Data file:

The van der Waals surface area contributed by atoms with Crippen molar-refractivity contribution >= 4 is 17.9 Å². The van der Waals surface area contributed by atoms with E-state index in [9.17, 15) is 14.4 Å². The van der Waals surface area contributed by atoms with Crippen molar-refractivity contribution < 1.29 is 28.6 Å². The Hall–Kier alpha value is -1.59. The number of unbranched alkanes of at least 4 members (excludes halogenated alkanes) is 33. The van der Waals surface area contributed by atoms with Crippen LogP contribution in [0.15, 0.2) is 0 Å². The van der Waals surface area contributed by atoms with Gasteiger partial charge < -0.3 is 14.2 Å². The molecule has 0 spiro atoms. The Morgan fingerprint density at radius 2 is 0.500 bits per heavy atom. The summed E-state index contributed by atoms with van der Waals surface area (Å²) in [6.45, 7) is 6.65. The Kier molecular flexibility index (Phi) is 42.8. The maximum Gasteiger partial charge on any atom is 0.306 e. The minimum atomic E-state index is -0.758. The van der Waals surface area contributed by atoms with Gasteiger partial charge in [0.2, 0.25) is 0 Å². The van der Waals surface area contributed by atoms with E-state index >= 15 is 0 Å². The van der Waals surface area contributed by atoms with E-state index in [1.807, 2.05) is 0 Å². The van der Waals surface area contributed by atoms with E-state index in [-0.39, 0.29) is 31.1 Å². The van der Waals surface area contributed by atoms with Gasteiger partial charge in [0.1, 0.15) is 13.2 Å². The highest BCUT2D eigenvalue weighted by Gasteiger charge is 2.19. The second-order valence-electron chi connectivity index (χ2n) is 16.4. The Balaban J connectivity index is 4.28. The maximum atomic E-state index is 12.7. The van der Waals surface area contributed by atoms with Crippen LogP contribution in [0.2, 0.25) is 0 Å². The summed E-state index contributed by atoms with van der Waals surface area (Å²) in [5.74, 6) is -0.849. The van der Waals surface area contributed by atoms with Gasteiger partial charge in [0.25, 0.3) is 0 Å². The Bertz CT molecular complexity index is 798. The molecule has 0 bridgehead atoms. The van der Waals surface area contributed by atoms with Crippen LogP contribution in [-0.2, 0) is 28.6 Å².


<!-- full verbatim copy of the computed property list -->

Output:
The van der Waals surface area contributed by atoms with Crippen molar-refractivity contribution >= 4 is 17.9 Å². The van der Waals surface area contributed by atoms with E-state index in [9.17, 15) is 14.4 Å². The van der Waals surface area contributed by atoms with Crippen molar-refractivity contribution < 1.29 is 28.6 Å². The Hall–Kier alpha value is -1.59. The number of unbranched alkanes of at least 4 members (excludes halogenated alkanes) is 33. The van der Waals surface area contributed by atoms with Crippen LogP contribution in [0.15, 0.2) is 0 Å². The van der Waals surface area contributed by atoms with Gasteiger partial charge < -0.3 is 14.2 Å². The molecule has 0 spiro atoms. The Morgan fingerprint density at radius 2 is 0.500 bits per heavy atom. The summed E-state index contributed by atoms with van der Waals surface area (Å²) in [6.45, 7) is 6.65. The Kier molecular flexibility index (Phi) is 42.8. The maximum Gasteiger partial charge on any atom is 0.306 e. The minimum atomic E-state index is -0.758. The van der Waals surface area contributed by atoms with Gasteiger partial charge in [0.2, 0.25) is 0 Å². The van der Waals surface area contributed by atoms with E-state index >= 15 is 0 Å². The van der Waals surface area contributed by atoms with E-state index in [1.807, 2.05) is 0 Å². The van der Waals surface area contributed by atoms with E-state index in [-0.39, 0.29) is 31.1 Å². The van der Waals surface area contributed by atoms with Gasteiger partial charge in [0.1, 0.15) is 13.2 Å². The highest BCUT2D eigenvalue weighted by Gasteiger charge is 2.19. The second-order valence-electron chi connectivity index (χ2n) is 16.4. The Balaban J connectivity index is 4.28. The maximum atomic E-state index is 12.7. The van der Waals surface area contributed by atoms with Crippen LogP contribution in [0.2, 0.25) is 0 Å². The summed E-state index contributed by atoms with van der Waals surface area (Å²) in [5.74, 6) is -0.849. The van der Waals surface area contributed by atoms with Gasteiger partial charge in [0.25, 0.3) is 0 Å². The Bertz CT molecular complexity index is 798. The molecule has 0 bridgehead atoms. The van der Waals surface area contributed by atoms with Crippen LogP contribution in [-0.2, 0) is 28.6 Å².